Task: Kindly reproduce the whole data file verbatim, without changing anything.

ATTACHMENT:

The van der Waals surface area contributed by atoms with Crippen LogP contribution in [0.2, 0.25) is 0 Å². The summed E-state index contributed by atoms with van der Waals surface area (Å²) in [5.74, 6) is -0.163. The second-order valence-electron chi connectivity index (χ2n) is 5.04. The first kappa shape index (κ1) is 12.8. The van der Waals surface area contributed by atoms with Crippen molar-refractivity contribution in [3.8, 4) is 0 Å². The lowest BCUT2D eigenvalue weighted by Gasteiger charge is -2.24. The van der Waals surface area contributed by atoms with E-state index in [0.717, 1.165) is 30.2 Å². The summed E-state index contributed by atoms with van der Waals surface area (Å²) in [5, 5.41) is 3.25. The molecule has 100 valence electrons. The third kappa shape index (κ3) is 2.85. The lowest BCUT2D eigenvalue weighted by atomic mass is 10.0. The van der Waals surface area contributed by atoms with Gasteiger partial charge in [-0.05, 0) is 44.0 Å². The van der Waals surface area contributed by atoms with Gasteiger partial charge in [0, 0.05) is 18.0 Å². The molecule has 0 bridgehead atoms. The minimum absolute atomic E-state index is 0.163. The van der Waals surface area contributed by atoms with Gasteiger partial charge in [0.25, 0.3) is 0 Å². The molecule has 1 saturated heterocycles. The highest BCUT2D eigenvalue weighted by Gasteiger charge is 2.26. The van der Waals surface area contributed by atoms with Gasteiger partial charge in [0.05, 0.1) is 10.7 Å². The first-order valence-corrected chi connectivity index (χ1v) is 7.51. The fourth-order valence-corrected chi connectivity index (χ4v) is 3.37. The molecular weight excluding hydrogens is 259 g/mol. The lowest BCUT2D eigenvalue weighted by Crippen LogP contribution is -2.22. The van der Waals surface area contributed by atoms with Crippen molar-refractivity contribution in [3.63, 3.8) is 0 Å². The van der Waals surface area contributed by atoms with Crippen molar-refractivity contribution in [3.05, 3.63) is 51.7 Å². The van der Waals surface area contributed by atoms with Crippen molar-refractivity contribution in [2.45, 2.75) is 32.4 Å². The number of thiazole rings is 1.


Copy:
The van der Waals surface area contributed by atoms with Crippen LogP contribution in [0.2, 0.25) is 0 Å². The summed E-state index contributed by atoms with van der Waals surface area (Å²) in [5.74, 6) is -0.163. The second-order valence-electron chi connectivity index (χ2n) is 5.04. The first kappa shape index (κ1) is 12.8. The van der Waals surface area contributed by atoms with Crippen molar-refractivity contribution in [3.8, 4) is 0 Å². The lowest BCUT2D eigenvalue weighted by Gasteiger charge is -2.24. The van der Waals surface area contributed by atoms with E-state index in [0.717, 1.165) is 30.2 Å². The summed E-state index contributed by atoms with van der Waals surface area (Å²) in [5, 5.41) is 3.25. The molecule has 100 valence electrons. The third kappa shape index (κ3) is 2.85. The lowest BCUT2D eigenvalue weighted by atomic mass is 10.0. The van der Waals surface area contributed by atoms with Gasteiger partial charge in [-0.05, 0) is 44.0 Å². The van der Waals surface area contributed by atoms with Gasteiger partial charge in [0, 0.05) is 18.0 Å². The molecule has 0 bridgehead atoms. The minimum absolute atomic E-state index is 0.163. The van der Waals surface area contributed by atoms with Gasteiger partial charge in [0.25, 0.3) is 0 Å². The molecule has 1 saturated heterocycles. The highest BCUT2D eigenvalue weighted by Gasteiger charge is 2.26. The van der Waals surface area contributed by atoms with Gasteiger partial charge in [0.05, 0.1) is 10.7 Å². The first-order valence-corrected chi connectivity index (χ1v) is 7.51. The fourth-order valence-corrected chi connectivity index (χ4v) is 3.37. The molecular weight excluding hydrogens is 259 g/mol. The lowest BCUT2D eigenvalue weighted by Crippen LogP contribution is -2.22. The van der Waals surface area contributed by atoms with Crippen molar-refractivity contribution in [3.63, 3.8) is 0 Å². The van der Waals surface area contributed by atoms with Crippen molar-refractivity contribution in [3.05, 3.63) is 51.7 Å². The van der Waals surface area contributed by atoms with Crippen molar-refractivity contribution in [2.45, 2.75) is 32.4 Å². The number of thiazole rings is 1.